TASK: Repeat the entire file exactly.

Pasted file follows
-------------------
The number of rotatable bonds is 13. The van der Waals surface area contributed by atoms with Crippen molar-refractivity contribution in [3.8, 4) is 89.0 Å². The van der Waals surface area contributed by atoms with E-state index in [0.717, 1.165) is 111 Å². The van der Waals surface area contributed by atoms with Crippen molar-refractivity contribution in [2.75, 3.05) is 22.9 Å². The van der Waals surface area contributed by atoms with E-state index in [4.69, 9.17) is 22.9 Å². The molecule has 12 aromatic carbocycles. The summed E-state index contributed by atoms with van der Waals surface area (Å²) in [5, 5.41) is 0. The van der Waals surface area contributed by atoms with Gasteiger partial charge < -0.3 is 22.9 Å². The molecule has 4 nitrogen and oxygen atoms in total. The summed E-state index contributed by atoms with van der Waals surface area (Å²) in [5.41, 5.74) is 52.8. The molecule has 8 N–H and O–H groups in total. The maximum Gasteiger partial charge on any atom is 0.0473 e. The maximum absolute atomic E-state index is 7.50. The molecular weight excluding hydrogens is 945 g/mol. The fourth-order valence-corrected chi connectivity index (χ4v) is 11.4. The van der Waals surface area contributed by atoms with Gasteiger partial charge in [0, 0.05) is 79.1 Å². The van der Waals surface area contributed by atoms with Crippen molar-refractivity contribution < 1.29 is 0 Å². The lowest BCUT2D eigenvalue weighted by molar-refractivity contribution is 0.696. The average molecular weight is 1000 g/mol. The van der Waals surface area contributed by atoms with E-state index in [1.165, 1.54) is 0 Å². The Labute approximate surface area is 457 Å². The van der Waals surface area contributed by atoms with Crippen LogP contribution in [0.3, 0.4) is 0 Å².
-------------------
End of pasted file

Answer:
The number of rotatable bonds is 13. The van der Waals surface area contributed by atoms with Crippen molar-refractivity contribution in [3.8, 4) is 89.0 Å². The van der Waals surface area contributed by atoms with E-state index in [0.717, 1.165) is 111 Å². The van der Waals surface area contributed by atoms with Crippen molar-refractivity contribution in [2.75, 3.05) is 22.9 Å². The van der Waals surface area contributed by atoms with E-state index in [4.69, 9.17) is 22.9 Å². The molecule has 12 aromatic carbocycles. The summed E-state index contributed by atoms with van der Waals surface area (Å²) in [5, 5.41) is 0. The van der Waals surface area contributed by atoms with Gasteiger partial charge < -0.3 is 22.9 Å². The molecule has 4 nitrogen and oxygen atoms in total. The summed E-state index contributed by atoms with van der Waals surface area (Å²) in [5.41, 5.74) is 52.8. The molecule has 8 N–H and O–H groups in total. The maximum Gasteiger partial charge on any atom is 0.0473 e. The maximum absolute atomic E-state index is 7.50. The molecular weight excluding hydrogens is 945 g/mol. The fourth-order valence-corrected chi connectivity index (χ4v) is 11.4. The van der Waals surface area contributed by atoms with Gasteiger partial charge in [0, 0.05) is 79.1 Å². The van der Waals surface area contributed by atoms with Crippen molar-refractivity contribution < 1.29 is 0 Å². The lowest BCUT2D eigenvalue weighted by molar-refractivity contribution is 0.696. The average molecular weight is 1000 g/mol. The van der Waals surface area contributed by atoms with E-state index in [1.165, 1.54) is 0 Å². The Labute approximate surface area is 457 Å². The van der Waals surface area contributed by atoms with Crippen LogP contribution in [0.3, 0.4) is 0 Å².